Webber PATTERSON (1834–1886)
St Mary Magdalen section: Row 29, Grave L69½
WEBBER PATTERSON / DIED APRIL 27 1886 / AGED 51 YEARS
[On Cross]: JESU MERCY [On short edges]: + I LOOK / FOR THE / RESURRECTION / OF THE DEAD // AND THE / LIFE OF THE / WORLD TO COME
Webber Patterson was born in Chatham in Kent on 30 June 1834 and baptised on 6 August that year. He was named after his paternal grandmother, whose maiden name was Webber. His parents were Robert Patterson (born in Brixham, Devon in 1801 and baptised there on 24 December) and Jane Bowman (born in Devonport in 1803/4). They were married at Minster-in-Sheppey, Kent on 11 August 1822 and had the following children:
- Edwin Patterson (born in Sheerness, Kent in May 1823 and baptised there in 1824)
- Robert Patterson (born in Chatham, Kent in c.1826 and baptised there on 17 September 1826)
- Thomas Bowman Patterson (born in Deptford, Kent on 4 May 1828 and baptised there on 1 July 1829)
- George Patterson (born in Deptford, Kent on 18 March 1830 and baptised at Chatham on 1 August 1832)
- Jane Alice Patterson (born in Chatham, Kent in July 1832 and baptised there on 1 August with her brother George)
- Webber Patterson (born in Chatham, Kent in 1834 and baptised there on 6 August)
- Isabel Elizabeth Patterson (born at Chatham, Kent in 1836 and baptised there on 18 May)
- Warren Patterson (born in Semer in Suffolk in 1839 and baptised there on 20 March).
When Webber was born in 1834 his father was working for the Convict Establishment as First Mate on the “Fortitude” prison hulk at Chatham. When Webber was three years old the family moved to Semer in Suffolk, where his father had been appointed Governor of the Cosford Union Workhouse; his mother took on the duties of Matron at that workhouse. At the time of the 1841 census Webber Patterson (6) and his brother Warren (2) were living with their parents in the workhouse staff accommodation.
Webber’s parents were still in charge of Semer Workhouse in 1851, and two other members of his family were now employed there: Webber’s brother George (21) was the schoolmaster, and his mother’s unmarried sister Isabella Gowman (41) was the schoolmistress. Webber himself, though, had already left home at the age of sixteen and was living in Oxford, where he was to spend the rest of his life: he was now a draper’s assistant, living over the original Elliston & Cavell shop in Magdalen Street with the family of John Cavell, who had also been born in Suffolk. Also living over the shop were 22 other draper’s assistants and an apprentice, two clerks, a cashier, and porter, and three house servants and a waiter.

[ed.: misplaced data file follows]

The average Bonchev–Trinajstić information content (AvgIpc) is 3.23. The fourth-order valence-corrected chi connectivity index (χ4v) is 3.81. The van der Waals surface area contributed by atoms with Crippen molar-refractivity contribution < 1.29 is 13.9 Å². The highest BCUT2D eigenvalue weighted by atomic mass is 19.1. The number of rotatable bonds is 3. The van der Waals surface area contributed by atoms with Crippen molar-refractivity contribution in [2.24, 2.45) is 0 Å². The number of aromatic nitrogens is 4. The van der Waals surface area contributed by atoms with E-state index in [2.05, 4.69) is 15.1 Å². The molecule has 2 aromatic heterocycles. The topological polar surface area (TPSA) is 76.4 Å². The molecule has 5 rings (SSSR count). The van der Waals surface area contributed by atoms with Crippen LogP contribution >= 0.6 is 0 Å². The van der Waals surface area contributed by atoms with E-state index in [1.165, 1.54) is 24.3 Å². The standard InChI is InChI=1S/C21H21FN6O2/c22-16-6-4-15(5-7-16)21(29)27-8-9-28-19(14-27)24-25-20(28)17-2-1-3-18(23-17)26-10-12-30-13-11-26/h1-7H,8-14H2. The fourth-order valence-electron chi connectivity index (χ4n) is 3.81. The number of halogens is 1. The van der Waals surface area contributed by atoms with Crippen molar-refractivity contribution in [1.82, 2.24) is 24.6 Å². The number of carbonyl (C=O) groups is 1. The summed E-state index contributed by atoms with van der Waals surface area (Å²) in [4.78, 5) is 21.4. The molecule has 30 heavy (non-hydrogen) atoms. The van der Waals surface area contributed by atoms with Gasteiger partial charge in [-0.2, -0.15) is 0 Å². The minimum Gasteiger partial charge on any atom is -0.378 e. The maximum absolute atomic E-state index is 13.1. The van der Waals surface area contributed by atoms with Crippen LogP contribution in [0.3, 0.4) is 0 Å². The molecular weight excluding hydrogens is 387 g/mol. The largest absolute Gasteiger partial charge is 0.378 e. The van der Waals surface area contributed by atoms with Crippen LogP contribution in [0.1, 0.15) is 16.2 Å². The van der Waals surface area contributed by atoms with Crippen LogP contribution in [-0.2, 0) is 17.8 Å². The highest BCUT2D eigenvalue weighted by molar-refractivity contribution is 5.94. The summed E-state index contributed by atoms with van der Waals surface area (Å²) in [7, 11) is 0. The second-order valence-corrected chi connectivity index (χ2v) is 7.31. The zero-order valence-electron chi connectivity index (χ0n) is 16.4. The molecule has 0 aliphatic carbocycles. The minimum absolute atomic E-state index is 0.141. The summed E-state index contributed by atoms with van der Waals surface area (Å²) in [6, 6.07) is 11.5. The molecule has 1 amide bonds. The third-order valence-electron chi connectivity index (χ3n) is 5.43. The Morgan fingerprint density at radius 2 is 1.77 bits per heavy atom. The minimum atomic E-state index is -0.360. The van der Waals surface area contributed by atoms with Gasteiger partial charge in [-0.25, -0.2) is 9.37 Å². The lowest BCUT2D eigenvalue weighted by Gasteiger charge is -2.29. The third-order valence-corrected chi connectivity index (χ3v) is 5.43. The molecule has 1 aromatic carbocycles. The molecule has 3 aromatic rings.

In 1861 when he was 26, and in 1871 when he was 36, Webber Patterson was still an unmarried draper’s assistant, living in much the same circumstances with his employer and other assistants over the large Magdalen Street shop.
In the late 1870s Webber Patterson branched out on his own and took over Thorp & Waldie’s old business at 44 Broad Street (right). This was one of the large group of houses demolished in 1937 to make way for the New Bodleian Library.
Elliston’s & Cavell’s dealt with funerals as part of their service, and Webber continued this practice: at St Sepulchre’s, he organized the big funerals of Canon Mozley in January 1878, of Canon Ridgway in 1881, and of J. H. Parker in 1884; and also handled the funeral of the drowned undergraduate Edward Schönberg in 1886. He was probably responsible for many more funerals at St Sepulchre’s between 1878 and 1886, but only those of people with published obituaries can be identified.
On 11 May 1877 the Members of the Oxford Choral Society presented Webber Patterson with a clock (left, and inscription below).